Drinking Bulletproof Coffee is a craze sweeping the West Coast of America that can boost mental performance, according to the maker.
Bulletproof Coffee is ordinary black coffee blended with grass-fed butter and a unique brain octane oil.
The inventor, Dave Asprey, claims to have come across the recipe high in The Himalayas after sipping tea mixed with yak butter.
Bulletproof Coffee came about after Asprey returned to America and experimented brewing up teas, coffees and other drinks with butter and his special recipe oil.
If you think unsalted butter in coffee is not for you, just remember most Indian curries have ghee as an ingredient and ghee is just like the butter going into the coffee.
Asprey claims Bulletproof Coffee is a health hack – a way to enhance the brain into operating more efficiently.
He alleges his brain power improves when he takes the drink – and on one occasion his IQ jumped by 20 points.
However, scientists and dieticians have looked into his claims and argue that Bulletproof Coffee is a concoction with no scientific basis for increasing mental performance.
They suggest any feeling of wellbeing is a caffeine buzz but buttered coffee is healthy as part of a balanced diet.
Bulletproof Coffee has shot up in popularity and Asprey now has a café dedicated to his recipe and has more than 3 million customers and fans.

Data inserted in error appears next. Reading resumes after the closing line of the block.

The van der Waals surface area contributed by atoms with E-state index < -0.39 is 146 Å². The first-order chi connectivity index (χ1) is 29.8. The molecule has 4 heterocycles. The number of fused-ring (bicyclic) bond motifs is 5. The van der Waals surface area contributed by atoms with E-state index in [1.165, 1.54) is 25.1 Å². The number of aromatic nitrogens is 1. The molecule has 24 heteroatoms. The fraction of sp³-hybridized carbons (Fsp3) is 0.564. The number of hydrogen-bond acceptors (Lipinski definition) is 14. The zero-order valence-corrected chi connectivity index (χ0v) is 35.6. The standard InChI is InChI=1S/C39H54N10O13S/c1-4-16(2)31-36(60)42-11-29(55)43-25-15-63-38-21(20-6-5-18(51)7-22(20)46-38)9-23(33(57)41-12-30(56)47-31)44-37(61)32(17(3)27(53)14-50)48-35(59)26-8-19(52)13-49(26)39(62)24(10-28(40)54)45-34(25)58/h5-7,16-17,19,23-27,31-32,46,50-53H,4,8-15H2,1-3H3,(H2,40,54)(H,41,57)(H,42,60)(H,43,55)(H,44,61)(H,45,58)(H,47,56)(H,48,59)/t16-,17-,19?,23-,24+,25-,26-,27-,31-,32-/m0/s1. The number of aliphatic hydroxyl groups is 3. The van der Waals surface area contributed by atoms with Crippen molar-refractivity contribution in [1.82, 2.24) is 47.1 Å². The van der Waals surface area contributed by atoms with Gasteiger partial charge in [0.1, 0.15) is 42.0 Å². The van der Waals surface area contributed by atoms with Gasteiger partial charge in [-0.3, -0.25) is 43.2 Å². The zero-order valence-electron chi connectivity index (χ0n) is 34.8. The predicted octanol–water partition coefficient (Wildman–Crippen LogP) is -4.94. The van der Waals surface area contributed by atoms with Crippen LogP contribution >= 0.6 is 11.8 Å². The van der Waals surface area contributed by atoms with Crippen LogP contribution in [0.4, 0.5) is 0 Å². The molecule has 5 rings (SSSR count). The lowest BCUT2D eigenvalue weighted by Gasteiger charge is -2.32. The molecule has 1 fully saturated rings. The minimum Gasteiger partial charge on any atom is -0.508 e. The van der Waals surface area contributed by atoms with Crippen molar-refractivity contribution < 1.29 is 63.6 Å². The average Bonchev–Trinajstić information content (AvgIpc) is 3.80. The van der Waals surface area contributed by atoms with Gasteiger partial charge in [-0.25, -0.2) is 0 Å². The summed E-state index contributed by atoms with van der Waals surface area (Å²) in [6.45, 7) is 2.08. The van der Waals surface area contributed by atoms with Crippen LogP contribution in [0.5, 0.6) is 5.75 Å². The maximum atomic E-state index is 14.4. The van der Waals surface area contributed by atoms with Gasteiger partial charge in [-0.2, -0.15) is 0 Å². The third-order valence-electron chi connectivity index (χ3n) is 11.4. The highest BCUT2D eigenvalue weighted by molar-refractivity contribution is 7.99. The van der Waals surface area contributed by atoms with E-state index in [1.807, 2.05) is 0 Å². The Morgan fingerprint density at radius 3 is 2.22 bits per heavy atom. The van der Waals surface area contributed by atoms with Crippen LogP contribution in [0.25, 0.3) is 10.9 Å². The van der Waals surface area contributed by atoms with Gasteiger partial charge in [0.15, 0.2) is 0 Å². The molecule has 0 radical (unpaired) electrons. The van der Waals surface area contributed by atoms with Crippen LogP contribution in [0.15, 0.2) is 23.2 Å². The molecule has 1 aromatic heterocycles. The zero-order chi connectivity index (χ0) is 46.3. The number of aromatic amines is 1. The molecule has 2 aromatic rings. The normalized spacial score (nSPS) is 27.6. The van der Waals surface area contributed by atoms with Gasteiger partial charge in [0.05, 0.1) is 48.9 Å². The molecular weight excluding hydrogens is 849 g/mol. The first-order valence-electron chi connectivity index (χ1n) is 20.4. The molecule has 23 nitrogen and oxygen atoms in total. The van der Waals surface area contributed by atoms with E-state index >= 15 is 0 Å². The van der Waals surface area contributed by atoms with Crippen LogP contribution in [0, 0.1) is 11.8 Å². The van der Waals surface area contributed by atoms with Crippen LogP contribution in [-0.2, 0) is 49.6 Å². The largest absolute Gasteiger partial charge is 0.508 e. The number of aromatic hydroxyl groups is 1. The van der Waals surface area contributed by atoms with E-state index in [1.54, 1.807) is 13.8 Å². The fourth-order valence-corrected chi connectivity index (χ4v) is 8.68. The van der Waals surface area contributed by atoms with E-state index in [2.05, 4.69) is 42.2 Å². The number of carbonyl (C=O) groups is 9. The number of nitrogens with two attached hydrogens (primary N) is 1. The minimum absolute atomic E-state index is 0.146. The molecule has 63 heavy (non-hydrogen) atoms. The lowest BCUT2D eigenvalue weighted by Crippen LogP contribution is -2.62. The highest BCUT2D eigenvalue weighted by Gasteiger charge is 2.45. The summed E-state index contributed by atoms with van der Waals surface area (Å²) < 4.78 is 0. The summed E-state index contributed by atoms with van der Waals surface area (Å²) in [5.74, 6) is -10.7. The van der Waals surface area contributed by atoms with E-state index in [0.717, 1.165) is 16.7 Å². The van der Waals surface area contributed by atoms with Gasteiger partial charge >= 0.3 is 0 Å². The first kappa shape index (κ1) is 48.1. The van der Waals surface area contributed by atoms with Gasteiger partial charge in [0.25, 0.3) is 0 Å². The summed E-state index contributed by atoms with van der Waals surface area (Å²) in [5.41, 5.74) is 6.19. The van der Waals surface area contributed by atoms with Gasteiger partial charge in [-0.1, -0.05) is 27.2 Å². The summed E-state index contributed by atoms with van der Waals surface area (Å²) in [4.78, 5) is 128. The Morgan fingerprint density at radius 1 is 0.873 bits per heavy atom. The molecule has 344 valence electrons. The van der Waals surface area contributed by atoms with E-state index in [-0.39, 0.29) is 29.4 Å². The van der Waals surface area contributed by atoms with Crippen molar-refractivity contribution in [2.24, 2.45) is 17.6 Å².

He claims his coffee beans have been through a ‘secret process’ to enhance them by reducing mycotoxin levels.
How to make Bulletproof Coffee
Mycotoxins are moulds or fungus natural to crops which are often so small they are undetectable. Some are harmful. Others, such as penicillin, are used as medicines.
A 12-ounce pack of ground Bulletproof Coffee costs $18.95 plus shipping, while a 16-ounce bottle of brain octane oil is $23.50 plus shipping.
“When I first tried that yak butter tea in Tibet I felt like a million bucks. I had to know why. When I got back home, I began researching butter tea,” said Asprey.
“Grass fed butter really matters because corn or soy fed cows don’t make butter with the same fats. They don’t blend well, taste good or make you feel bulletproof.”